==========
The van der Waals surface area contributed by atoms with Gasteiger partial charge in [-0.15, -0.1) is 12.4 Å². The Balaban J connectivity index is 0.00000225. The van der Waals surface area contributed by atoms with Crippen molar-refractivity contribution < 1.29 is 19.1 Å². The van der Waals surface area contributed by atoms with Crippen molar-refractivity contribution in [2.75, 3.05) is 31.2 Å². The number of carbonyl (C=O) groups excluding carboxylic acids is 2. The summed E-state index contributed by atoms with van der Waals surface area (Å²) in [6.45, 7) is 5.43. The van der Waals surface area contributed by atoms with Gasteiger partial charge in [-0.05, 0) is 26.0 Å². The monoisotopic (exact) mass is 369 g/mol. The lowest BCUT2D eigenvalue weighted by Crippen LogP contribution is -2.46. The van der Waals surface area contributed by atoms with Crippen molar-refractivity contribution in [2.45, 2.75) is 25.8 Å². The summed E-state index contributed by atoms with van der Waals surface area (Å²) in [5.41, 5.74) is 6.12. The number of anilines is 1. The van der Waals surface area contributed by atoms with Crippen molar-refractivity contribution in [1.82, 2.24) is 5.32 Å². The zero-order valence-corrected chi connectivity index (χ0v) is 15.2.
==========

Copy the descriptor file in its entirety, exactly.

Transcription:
The van der Waals surface area contributed by atoms with Gasteiger partial charge in [-0.15, -0.1) is 12.4 Å². The Balaban J connectivity index is 0.00000225. The van der Waals surface area contributed by atoms with Crippen molar-refractivity contribution < 1.29 is 19.1 Å². The van der Waals surface area contributed by atoms with Crippen molar-refractivity contribution in [2.75, 3.05) is 31.2 Å². The number of carbonyl (C=O) groups excluding carboxylic acids is 2. The summed E-state index contributed by atoms with van der Waals surface area (Å²) in [6.45, 7) is 5.43. The van der Waals surface area contributed by atoms with Gasteiger partial charge in [-0.05, 0) is 26.0 Å². The monoisotopic (exact) mass is 369 g/mol. The lowest BCUT2D eigenvalue weighted by Crippen LogP contribution is -2.46. The van der Waals surface area contributed by atoms with Crippen molar-refractivity contribution in [2.45, 2.75) is 25.8 Å². The summed E-state index contributed by atoms with van der Waals surface area (Å²) in [5.41, 5.74) is 6.12. The number of anilines is 1. The van der Waals surface area contributed by atoms with Crippen molar-refractivity contribution in [1.82, 2.24) is 5.32 Å². The zero-order valence-corrected chi connectivity index (χ0v) is 15.2.